www.DiscGolfersR.Us

The Community of Disc Golfers and About All Things Disc Golf

I throw right handed and drive with a forehand shot.  Most of my drives end up right, even when they start out straight--is that normal?  And are hyzer and anhyzer terms the same for right handed throwers on a forehand shot?  As I understand the terms, hyzer shots go from right to left and anhyzer from left to right..

Views: 65

Reply to This

Replies to This Discussion

Mark, thank you for the great explanation! I was always confused by those terms, but now I'm clear on how to use them. If you don't mind I had another inquiry for you. I'm a newbie (if you couldn't tell, lol) and my backhand is considerbly weaker than my forehand when I'm driving. Is this normal for a beginning player and should I try to get to where I can drive with backhand instead of forehand? Thanks for the help!
If you can throw both equally you will be a much better player.
Yes, that absolutely makes a lot of sense! Im just wondering if throwing a backhand for distance requires more strength than forehand? And why do more players seem to prefer backhand throws? For consistency maybe?
Most people just seem to learn to throw backhand first. Possibly because that is how i learned to throw a frisbee. I really dont know much about the strength thing though but it does seem that backhand players throw farther but my friend throws really great forehand and it seems he doesnt have to have a big run up or backswing or really give much effort at all.
You are a bit off in your understanding of terms. Hyzer and anhyzer are universal terms which apply to all shots: rhbh (right handed backhand), rhfh (right handed forehand) and lhbh and lhfh (lefthanded backhand or forehand).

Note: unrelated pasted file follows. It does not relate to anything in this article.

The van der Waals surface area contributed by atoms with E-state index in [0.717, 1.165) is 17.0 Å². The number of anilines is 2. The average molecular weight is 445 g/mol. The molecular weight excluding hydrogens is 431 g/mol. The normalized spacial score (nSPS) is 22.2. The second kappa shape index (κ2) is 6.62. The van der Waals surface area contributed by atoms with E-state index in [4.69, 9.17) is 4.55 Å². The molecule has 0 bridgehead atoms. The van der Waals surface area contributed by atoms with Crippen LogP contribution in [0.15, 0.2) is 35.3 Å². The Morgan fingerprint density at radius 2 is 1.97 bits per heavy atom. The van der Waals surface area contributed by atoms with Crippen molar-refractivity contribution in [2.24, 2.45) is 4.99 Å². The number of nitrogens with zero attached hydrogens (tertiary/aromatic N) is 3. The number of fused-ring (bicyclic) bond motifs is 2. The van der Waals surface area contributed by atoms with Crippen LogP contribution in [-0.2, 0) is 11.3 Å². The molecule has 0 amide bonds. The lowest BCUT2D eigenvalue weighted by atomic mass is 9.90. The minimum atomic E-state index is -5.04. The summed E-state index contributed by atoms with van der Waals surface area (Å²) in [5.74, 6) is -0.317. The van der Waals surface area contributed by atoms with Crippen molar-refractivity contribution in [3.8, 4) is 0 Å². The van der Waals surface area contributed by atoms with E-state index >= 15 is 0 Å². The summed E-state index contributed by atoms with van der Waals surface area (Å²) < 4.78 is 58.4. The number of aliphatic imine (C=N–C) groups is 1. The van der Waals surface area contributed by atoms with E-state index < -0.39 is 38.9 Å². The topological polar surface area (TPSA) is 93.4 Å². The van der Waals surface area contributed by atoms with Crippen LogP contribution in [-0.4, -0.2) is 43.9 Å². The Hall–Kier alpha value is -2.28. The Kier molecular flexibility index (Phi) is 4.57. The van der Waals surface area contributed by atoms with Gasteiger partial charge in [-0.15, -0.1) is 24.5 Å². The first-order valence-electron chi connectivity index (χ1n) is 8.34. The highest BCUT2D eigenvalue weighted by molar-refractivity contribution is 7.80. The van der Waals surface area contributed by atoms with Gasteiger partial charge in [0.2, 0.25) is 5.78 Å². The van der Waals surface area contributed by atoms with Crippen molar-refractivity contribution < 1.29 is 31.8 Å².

The confusing part is that some discs fly with clockwise spin (rhbh and lhfh) and others fly with counterclockwise spin (rhfh and lhbh). So discs thrown with similar spin will act similarly even if they are thrown with different hands. As odd as it seems a rhbh and a lhfh both turn the same direction: and a lhbh and rhfh both turn in the same direction (if thrown flat and straight).

Discs thrown flat and straight tend to fade at the end of their flight in a particular direction. That direction is called a hyzer. Hyzers happen as a result of the physics of disc flight and are the natural order of things. Which means that a disc has a natural tendency to hyzer. Discs want to hyzer and usually do. An anhyzer, the opposite finishing direction, requires the thrower to force the disc to make it turn in an unnatural direction.